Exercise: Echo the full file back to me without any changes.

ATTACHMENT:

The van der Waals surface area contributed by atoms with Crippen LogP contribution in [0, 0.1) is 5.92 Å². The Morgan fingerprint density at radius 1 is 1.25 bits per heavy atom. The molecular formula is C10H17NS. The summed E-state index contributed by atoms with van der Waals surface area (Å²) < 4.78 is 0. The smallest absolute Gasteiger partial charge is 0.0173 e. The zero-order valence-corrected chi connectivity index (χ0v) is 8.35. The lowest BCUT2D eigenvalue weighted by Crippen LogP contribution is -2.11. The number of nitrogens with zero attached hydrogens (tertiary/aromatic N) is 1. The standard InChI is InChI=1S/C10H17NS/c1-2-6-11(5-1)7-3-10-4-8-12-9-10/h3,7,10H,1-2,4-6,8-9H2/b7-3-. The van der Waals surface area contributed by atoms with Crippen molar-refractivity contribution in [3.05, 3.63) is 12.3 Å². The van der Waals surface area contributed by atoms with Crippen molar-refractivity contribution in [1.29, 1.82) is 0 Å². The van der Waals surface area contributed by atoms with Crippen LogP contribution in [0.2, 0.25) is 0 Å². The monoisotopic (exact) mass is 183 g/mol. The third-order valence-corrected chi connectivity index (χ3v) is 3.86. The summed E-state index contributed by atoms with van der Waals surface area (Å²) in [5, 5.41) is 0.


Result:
The van der Waals surface area contributed by atoms with Crippen LogP contribution in [0, 0.1) is 5.92 Å². The Morgan fingerprint density at radius 1 is 1.25 bits per heavy atom. The molecular formula is C10H17NS. The summed E-state index contributed by atoms with van der Waals surface area (Å²) < 4.78 is 0. The smallest absolute Gasteiger partial charge is 0.0173 e. The zero-order valence-corrected chi connectivity index (χ0v) is 8.35. The lowest BCUT2D eigenvalue weighted by Crippen LogP contribution is -2.11. The number of nitrogens with zero attached hydrogens (tertiary/aromatic N) is 1. The standard InChI is InChI=1S/C10H17NS/c1-2-6-11(5-1)7-3-10-4-8-12-9-10/h3,7,10H,1-2,4-6,8-9H2/b7-3-. The van der Waals surface area contributed by atoms with Crippen molar-refractivity contribution in [3.05, 3.63) is 12.3 Å². The van der Waals surface area contributed by atoms with Crippen molar-refractivity contribution in [1.29, 1.82) is 0 Å². The van der Waals surface area contributed by atoms with Crippen LogP contribution in [0.2, 0.25) is 0 Å². The monoisotopic (exact) mass is 183 g/mol. The third-order valence-corrected chi connectivity index (χ3v) is 3.86. The summed E-state index contributed by atoms with van der Waals surface area (Å²) in [5, 5.41) is 0.